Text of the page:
Thoughts on Gada and Odd Object Training
This post is meant to be a follow up to a conversation the ARMA Austin group had regarding the use of the Indian Mace (aka the Gada). The Art of Manliness recently posted about the use of the Gada in physical culture, which can be found here (http://www.artofmanliness.com/2013/04/23/train-like-an-ancient-hindu-warrior-the-steel-mace-workout/). I figured that I’d expand a little on the topic for the sake of ARMA members who are interested in it.
I think a martial artist can get a great work out just using a Gada and a few odd objects. Exponents of Dinosaur Training know this already, though it is less understood by people who are prone to only using common gym devices like cable machines and what not. So for people interested in the Gada, there are two easy ways to get started on it. The first way is buy a sledgehammer. The second way is make your own Gada. Of course one may simply buy a Gada as well, but you may not want to drop over $100 on something that you may not be fully invested in training with. Here are both options in more detail.
Using the Sledgehammer
The main advantage of the sledgehammer is that it is robust and easily acquired. As it meant to be struck against other objects, you don’t have to worry about replacing it any time soon. This is true of specially made Gadas but the sledgehammer has the advantage of only costing you about $30 at a home improvement store. The robustness of the hammer means that you can use it hit sand bags, tree stumps, piles of rocks, and of course tires. A good bit of circuit training can be devised with just a tire and a hammer; you can swing the hammer above your head describing circles, hit the tire with both arms, and then flip the tire afterwards.
Swinging the sledgehammer as if it were a mace: http://youtu.be/_2sA3uyRVIU
Flipping the tire: http://youtu.be/CYDx3fVV0YM
The only downside to the hammer is that is generally shorter than a proper Gada. The Gada is often around five feet long, plus or minus a foot. The average sledgehammer is around 4 feet long at the most. This makes the swinging movement easier compared to a longer, properly sized mace. A 10lb mace that is 5 feet long is harder to control than a 15lb hammer that is 4 feet long. It’s also less neat looking than a big ass mace.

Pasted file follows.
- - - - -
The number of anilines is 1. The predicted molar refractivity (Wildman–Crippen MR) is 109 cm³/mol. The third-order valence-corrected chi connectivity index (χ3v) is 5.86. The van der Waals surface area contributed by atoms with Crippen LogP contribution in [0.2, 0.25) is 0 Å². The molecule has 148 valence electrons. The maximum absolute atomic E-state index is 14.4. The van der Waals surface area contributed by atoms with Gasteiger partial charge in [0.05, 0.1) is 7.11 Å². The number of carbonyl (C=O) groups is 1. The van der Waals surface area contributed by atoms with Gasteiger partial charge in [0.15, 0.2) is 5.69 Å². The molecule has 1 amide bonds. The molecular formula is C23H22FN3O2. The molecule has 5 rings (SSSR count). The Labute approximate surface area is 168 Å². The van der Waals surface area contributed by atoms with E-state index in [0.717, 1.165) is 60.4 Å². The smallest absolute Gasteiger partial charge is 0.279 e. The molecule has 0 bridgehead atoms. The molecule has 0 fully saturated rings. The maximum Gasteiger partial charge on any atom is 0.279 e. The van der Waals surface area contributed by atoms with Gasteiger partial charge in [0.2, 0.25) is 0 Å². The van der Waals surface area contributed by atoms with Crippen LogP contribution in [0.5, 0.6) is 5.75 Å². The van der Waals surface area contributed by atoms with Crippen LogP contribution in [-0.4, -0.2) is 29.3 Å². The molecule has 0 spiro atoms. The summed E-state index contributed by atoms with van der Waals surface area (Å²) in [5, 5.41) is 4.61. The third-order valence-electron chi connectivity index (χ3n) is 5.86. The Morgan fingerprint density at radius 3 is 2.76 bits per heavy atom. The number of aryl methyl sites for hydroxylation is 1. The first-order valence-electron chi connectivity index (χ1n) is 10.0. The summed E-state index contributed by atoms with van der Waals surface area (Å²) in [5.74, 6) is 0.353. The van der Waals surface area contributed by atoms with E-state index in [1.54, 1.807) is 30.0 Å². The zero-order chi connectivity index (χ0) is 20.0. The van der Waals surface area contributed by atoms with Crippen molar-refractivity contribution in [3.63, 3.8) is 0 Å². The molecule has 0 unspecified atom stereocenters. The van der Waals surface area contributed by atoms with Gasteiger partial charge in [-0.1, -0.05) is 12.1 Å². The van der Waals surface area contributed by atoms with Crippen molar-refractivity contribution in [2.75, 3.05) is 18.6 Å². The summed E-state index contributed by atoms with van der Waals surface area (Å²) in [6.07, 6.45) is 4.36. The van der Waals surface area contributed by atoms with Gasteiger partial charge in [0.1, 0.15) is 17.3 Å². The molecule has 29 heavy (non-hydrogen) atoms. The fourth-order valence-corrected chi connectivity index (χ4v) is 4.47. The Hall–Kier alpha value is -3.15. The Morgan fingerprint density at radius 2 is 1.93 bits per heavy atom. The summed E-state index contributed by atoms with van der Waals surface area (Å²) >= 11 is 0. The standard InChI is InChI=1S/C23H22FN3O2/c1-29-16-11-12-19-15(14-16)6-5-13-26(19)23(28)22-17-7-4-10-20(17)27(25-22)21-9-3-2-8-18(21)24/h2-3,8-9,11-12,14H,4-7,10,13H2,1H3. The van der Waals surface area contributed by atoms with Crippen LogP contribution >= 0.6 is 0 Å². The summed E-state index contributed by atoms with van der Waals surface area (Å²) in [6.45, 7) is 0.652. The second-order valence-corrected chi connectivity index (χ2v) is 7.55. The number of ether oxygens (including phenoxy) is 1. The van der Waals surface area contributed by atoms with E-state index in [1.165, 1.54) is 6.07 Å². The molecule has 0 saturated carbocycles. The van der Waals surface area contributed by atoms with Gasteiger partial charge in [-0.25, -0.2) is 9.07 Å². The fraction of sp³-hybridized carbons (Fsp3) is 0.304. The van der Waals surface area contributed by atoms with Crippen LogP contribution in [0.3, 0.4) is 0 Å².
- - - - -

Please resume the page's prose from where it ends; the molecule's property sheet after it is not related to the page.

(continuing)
Using a Homemade Gada
The Gada may be constructed at home for a fraction of the cost of a professionally made Gada. All you’d need is a 5 foot hardwood dowel, some concrete, and a soccer ball. You fill the ball with concrete and then mount the dowel into it. One could also dig a globular hole in dirt and pour the concrete into the hole, and then mount a pole in that. This makes a more oddly shaped mace head but then you wouldn’t need to buy a soccer ball.
A homemade Gada made with a steel pipe: http://www.youtube.com/watch?v=eSf0BypXqcM
The downside to making a Gada in this fashion is that you can’t go around hitting things with it in your training program. At the least, you could make a Gada at home to see how much you like training with it and then use disposable income to invest in a professionally made Gada.
To wrap this all up, a very effective training program can be made using these simple odd objects. Cheaply acquired objects like a sledge hammer, sand bags or stones, homemade mace, and tire can strengthen the body much better than the equipment you’ll find in a mirror and machine club like Planet Fitness. Swords and other weapons will feel much lighter in the hands after training with these objects, and you’ll continue the fine tradition of physical culture used by strongmen and wrestlers of the golden age.